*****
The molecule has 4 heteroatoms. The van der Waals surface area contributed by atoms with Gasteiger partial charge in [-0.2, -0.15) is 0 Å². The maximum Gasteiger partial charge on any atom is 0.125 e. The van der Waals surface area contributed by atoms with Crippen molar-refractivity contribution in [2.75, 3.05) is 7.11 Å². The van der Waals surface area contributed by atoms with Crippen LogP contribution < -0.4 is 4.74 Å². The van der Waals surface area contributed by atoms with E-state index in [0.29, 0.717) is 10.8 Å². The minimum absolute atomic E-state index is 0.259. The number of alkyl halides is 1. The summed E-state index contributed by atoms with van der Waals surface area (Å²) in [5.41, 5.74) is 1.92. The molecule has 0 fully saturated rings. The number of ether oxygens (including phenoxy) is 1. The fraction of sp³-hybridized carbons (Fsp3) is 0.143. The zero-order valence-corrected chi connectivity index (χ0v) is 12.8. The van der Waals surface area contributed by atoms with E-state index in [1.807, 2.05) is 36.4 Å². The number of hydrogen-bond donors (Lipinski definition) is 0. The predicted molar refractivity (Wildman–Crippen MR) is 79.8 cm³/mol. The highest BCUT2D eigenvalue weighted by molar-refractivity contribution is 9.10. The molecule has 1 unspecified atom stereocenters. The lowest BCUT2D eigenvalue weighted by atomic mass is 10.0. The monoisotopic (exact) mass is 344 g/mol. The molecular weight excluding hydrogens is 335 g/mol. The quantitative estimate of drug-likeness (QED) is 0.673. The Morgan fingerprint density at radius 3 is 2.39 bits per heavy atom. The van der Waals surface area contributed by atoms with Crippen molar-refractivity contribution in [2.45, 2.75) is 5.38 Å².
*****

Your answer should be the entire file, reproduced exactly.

The molecule has 4 heteroatoms. The van der Waals surface area contributed by atoms with Gasteiger partial charge in [-0.2, -0.15) is 0 Å². The maximum Gasteiger partial charge on any atom is 0.125 e. The van der Waals surface area contributed by atoms with Crippen molar-refractivity contribution in [2.75, 3.05) is 7.11 Å². The van der Waals surface area contributed by atoms with Crippen LogP contribution < -0.4 is 4.74 Å². The van der Waals surface area contributed by atoms with E-state index in [0.29, 0.717) is 10.8 Å². The minimum absolute atomic E-state index is 0.259. The number of alkyl halides is 1. The summed E-state index contributed by atoms with van der Waals surface area (Å²) in [5.41, 5.74) is 1.92. The molecule has 0 fully saturated rings. The number of ether oxygens (including phenoxy) is 1. The fraction of sp³-hybridized carbons (Fsp3) is 0.143. The zero-order valence-corrected chi connectivity index (χ0v) is 12.8. The van der Waals surface area contributed by atoms with E-state index in [1.807, 2.05) is 36.4 Å². The number of hydrogen-bond donors (Lipinski definition) is 0. The predicted molar refractivity (Wildman–Crippen MR) is 79.8 cm³/mol. The highest BCUT2D eigenvalue weighted by molar-refractivity contribution is 9.10. The molecule has 1 unspecified atom stereocenters. The lowest BCUT2D eigenvalue weighted by atomic mass is 10.0. The monoisotopic (exact) mass is 344 g/mol. The molecular weight excluding hydrogens is 335 g/mol. The quantitative estimate of drug-likeness (QED) is 0.673. The Morgan fingerprint density at radius 3 is 2.39 bits per heavy atom. The van der Waals surface area contributed by atoms with Crippen molar-refractivity contribution in [2.45, 2.75) is 5.38 Å².